HOUSTON (AP) — A Texas inmate set to be executed next week for fatally shooting four men at an airplane hangar more than 30 years ago won a reprieve Thursday from the U.S. Supreme Court.
Lester Bower Jr., 67, among the longest-serving Texas death row inmates, had been scheduled for lethal injection Tuesday. The justices gave no reason for the reprieve, saying only that it would be lifted automatically if they deny an appeal or act on it.
Bower was convicted in the October 1983 deaths at a Grayson County ranch about 60 miles north of Dallas. Authorities found parts from a small ultralight airplane at the hangar at his home in Arlington, a Dallas suburb. Prosecutors also tied unusual Italian-made .22-caliber bullets used in the slayings to similar ammunition purchased by Bower, a federally licensed gun dealer.
In their appeal to the high court, Bower's lawyers said jurors who decided on his death sentence had faulty instructions that didn't allow them to consider mitigating circumstances that he had no criminal record, was a married father of two, college educated and employed as a chemical salesman.
Since his 1984 trial, court rulings have refined instructions to Texas capital murder trial juries to account for mitigating circumstances. Several condemned inmates from that era — but not Bower — have received new court-ordered punishment trials.
Bower's attorneys also contended that prosecutors misstated the rarity of the fatal bullets, and that his long time on death row and numerous rescheduled execution dates amount to unconstitutional suffering.
State attorneys argued that courts have rejected appeals about the jury instructions, that information about the bullets was available at the time of his trial and that Bower's lawyers' persistent appeals account for the lengthy case.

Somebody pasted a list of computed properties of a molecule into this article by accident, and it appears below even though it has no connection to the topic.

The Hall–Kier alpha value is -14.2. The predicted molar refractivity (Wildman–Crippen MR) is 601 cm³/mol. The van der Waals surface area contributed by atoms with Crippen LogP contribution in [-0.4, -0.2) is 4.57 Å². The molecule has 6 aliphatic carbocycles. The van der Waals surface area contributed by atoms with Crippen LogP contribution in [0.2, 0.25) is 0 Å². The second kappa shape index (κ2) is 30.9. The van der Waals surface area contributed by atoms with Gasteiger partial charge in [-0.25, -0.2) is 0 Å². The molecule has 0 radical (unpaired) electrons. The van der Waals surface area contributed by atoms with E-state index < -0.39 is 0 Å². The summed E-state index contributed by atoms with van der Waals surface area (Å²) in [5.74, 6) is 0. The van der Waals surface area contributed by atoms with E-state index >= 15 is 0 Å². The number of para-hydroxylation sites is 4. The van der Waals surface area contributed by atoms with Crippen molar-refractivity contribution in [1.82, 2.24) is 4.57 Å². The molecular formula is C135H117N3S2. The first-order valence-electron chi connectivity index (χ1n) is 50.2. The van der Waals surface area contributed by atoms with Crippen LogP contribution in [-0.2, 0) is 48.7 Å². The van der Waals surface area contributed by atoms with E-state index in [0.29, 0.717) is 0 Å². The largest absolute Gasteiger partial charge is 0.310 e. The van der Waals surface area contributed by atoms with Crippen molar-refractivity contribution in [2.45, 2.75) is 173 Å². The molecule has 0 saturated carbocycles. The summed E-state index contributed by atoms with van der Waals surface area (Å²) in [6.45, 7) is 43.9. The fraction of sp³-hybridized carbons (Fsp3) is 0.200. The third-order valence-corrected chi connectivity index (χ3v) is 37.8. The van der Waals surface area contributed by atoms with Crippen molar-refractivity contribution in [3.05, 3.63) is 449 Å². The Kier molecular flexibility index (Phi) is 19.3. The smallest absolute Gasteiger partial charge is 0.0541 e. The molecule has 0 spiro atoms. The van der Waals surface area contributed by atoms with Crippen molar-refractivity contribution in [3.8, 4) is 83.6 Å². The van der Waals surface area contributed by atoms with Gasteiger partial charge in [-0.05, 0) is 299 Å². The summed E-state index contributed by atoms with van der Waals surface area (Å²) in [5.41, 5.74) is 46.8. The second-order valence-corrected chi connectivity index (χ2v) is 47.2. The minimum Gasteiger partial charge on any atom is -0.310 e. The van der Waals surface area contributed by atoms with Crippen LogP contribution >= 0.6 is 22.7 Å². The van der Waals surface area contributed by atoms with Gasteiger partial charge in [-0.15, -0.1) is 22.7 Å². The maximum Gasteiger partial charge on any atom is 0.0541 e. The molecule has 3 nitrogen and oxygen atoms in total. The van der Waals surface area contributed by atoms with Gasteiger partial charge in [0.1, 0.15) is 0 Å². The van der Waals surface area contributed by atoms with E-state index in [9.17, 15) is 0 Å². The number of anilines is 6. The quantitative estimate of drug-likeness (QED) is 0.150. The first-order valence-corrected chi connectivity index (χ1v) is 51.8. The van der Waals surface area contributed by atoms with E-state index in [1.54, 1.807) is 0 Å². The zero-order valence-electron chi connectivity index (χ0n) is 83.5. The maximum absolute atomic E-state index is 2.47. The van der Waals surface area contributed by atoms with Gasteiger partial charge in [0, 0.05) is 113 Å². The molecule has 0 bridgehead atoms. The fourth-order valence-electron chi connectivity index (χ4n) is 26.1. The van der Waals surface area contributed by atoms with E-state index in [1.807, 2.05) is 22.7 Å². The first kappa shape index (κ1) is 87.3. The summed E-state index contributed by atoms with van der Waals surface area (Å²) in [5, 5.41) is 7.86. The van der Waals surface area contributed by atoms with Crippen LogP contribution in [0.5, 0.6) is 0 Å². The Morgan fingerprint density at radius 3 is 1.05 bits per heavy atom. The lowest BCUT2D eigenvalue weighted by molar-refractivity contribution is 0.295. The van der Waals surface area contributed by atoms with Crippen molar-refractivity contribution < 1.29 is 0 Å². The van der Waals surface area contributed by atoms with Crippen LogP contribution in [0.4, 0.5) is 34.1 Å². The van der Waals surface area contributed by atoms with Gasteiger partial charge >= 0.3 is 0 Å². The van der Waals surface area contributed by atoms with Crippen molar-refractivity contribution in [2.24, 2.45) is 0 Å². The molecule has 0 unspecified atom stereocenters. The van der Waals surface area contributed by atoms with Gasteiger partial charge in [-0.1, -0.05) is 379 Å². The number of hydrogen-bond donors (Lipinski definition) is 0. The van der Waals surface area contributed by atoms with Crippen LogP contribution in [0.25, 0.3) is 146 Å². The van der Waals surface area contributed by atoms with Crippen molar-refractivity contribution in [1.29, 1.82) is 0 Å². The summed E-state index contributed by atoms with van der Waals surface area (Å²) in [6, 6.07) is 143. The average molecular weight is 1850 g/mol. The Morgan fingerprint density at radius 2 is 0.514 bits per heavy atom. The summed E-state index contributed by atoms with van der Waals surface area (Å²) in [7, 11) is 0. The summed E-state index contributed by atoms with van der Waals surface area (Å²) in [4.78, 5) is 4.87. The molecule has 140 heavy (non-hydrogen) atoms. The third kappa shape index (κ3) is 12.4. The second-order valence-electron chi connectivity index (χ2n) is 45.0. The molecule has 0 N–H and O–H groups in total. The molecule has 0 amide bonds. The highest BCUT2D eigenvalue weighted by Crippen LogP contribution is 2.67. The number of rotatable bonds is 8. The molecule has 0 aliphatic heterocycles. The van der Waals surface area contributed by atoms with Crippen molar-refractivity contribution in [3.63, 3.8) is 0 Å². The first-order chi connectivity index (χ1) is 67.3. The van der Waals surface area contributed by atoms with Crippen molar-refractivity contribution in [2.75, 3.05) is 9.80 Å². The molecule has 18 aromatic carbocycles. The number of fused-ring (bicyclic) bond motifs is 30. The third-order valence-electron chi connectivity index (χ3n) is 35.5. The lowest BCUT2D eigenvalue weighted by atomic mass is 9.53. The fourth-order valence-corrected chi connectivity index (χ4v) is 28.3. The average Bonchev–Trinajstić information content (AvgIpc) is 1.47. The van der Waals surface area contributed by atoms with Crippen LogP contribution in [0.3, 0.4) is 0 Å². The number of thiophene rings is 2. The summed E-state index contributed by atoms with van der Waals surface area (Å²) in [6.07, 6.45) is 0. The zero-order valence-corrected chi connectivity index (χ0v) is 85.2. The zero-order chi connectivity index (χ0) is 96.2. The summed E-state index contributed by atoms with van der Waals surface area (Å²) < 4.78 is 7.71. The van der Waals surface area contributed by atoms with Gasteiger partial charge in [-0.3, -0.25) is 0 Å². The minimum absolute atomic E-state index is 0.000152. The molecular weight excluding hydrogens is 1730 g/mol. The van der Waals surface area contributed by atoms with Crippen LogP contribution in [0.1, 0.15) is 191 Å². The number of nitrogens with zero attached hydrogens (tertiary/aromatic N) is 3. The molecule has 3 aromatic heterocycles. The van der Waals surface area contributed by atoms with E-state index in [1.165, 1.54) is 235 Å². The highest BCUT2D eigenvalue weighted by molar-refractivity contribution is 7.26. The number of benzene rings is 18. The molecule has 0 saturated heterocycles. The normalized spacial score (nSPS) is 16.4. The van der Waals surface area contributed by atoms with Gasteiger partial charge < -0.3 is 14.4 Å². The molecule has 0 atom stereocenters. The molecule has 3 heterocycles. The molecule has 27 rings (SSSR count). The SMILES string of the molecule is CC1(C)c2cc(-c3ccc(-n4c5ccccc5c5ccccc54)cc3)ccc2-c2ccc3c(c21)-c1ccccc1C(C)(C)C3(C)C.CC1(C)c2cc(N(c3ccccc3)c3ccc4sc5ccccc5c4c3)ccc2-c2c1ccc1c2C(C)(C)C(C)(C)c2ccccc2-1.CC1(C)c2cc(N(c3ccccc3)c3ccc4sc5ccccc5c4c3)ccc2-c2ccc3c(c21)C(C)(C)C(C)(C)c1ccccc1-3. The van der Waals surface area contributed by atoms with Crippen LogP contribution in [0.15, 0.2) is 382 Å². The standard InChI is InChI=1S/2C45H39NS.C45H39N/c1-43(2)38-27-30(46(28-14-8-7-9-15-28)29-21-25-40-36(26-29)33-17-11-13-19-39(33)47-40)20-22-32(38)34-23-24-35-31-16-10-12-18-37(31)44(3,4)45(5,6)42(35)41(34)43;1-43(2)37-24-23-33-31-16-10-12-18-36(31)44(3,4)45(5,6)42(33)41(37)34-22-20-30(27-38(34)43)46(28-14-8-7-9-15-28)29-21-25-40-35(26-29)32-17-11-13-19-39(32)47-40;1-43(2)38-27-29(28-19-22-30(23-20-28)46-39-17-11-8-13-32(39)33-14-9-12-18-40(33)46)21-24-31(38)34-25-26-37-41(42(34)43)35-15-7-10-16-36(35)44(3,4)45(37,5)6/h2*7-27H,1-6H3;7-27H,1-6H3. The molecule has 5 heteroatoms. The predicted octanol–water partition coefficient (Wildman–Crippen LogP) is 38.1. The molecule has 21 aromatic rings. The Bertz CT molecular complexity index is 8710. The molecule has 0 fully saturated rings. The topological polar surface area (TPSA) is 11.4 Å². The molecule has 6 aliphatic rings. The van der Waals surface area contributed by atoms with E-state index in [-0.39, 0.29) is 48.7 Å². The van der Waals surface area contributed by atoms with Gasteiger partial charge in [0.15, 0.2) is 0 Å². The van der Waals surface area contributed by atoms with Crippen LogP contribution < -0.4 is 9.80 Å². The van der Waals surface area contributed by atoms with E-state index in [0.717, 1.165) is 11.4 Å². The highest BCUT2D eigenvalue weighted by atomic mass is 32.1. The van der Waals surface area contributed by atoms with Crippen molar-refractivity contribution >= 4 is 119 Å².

"Any delay is purely of his own making," Stephen Hoffman, an assistant Texas attorney general, told the justices in a filing this week.
Prosecutors said Bower was obsessed with the aircraft and stole it. Bower has said he was at the hangar to purchase the aircraft and the men were alive when he left.
Those killed were building contractor Bob Tate, 51; Grayson County Sheriff's Deputy Philip Good, 29; Jerry Brown, 52, an interior designer; and Ronald Mayes, 39, a former Sherman police officer.
Good's wife, Marlene Bushard, said the delay was "very frustrating since we were so close."
"I am hoping once this is done he will be out of options, we can get another death warrant and end this," she said in an email.
Police looking through her slain husband's phone records spotted several calls from Bower, and he lied to investigators when they contacted him.
"Not cooperating with authorities was the biggest mistake," Bower told The Associated Press last month. "And I paid for it with my life. A lot of us have done some crazy things."
He insisted the presence of the disassembled aircraft at his house should not be incriminating.
"They can't prove it was stolen and I can't prove I bought it," he said. "They have four dead men. It's too good a story, so they say I stole it."